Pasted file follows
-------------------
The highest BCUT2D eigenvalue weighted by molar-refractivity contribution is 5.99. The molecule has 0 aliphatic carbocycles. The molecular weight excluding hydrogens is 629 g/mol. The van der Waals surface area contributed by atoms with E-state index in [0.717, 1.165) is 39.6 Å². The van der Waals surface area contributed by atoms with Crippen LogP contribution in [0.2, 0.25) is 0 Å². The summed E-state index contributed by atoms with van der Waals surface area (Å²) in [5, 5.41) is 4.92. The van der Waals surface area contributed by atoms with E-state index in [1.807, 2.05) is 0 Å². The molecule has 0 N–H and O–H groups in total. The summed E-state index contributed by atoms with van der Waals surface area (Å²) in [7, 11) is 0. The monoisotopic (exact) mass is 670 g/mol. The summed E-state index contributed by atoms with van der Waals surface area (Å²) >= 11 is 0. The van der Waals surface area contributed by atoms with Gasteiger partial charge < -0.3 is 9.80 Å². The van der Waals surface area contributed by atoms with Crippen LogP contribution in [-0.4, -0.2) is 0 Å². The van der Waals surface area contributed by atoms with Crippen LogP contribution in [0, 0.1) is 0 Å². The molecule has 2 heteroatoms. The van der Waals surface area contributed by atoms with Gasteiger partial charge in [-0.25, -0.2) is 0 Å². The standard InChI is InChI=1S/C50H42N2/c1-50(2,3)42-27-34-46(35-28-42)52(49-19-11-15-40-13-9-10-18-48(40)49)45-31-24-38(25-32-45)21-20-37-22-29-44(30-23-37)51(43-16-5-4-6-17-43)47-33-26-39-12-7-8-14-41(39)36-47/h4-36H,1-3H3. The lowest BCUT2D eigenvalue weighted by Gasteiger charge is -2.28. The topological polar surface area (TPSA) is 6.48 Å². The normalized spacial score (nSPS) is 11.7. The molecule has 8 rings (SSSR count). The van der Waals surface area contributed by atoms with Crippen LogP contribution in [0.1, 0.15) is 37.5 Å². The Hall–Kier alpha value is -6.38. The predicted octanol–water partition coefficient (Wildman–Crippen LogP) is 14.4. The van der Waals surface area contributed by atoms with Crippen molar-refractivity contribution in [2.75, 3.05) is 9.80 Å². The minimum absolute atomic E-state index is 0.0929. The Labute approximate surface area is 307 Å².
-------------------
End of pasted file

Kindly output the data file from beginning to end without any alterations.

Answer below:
The highest BCUT2D eigenvalue weighted by molar-refractivity contribution is 5.99. The molecule has 0 aliphatic carbocycles. The molecular weight excluding hydrogens is 629 g/mol. The van der Waals surface area contributed by atoms with E-state index in [0.717, 1.165) is 39.6 Å². The van der Waals surface area contributed by atoms with Crippen LogP contribution in [0.2, 0.25) is 0 Å². The summed E-state index contributed by atoms with van der Waals surface area (Å²) in [5, 5.41) is 4.92. The van der Waals surface area contributed by atoms with E-state index in [1.807, 2.05) is 0 Å². The molecule has 0 N–H and O–H groups in total. The summed E-state index contributed by atoms with van der Waals surface area (Å²) in [7, 11) is 0. The monoisotopic (exact) mass is 670 g/mol. The summed E-state index contributed by atoms with van der Waals surface area (Å²) >= 11 is 0. The van der Waals surface area contributed by atoms with Gasteiger partial charge < -0.3 is 9.80 Å². The van der Waals surface area contributed by atoms with Crippen LogP contribution in [-0.4, -0.2) is 0 Å². The van der Waals surface area contributed by atoms with Crippen LogP contribution in [0, 0.1) is 0 Å². The molecule has 2 heteroatoms. The van der Waals surface area contributed by atoms with Gasteiger partial charge in [-0.25, -0.2) is 0 Å². The standard InChI is InChI=1S/C50H42N2/c1-50(2,3)42-27-34-46(35-28-42)52(49-19-11-15-40-13-9-10-18-48(40)49)45-31-24-38(25-32-45)21-20-37-22-29-44(30-23-37)51(43-16-5-4-6-17-43)47-33-26-39-12-7-8-14-41(39)36-47/h4-36H,1-3H3. The lowest BCUT2D eigenvalue weighted by Gasteiger charge is -2.28. The topological polar surface area (TPSA) is 6.48 Å². The normalized spacial score (nSPS) is 11.7. The molecule has 8 rings (SSSR count). The van der Waals surface area contributed by atoms with Crippen LogP contribution in [0.1, 0.15) is 37.5 Å². The Hall–Kier alpha value is -6.38. The predicted octanol–water partition coefficient (Wildman–Crippen LogP) is 14.4. The van der Waals surface area contributed by atoms with Crippen molar-refractivity contribution in [2.75, 3.05) is 9.80 Å². The minimum absolute atomic E-state index is 0.0929. The Labute approximate surface area is 307 Å².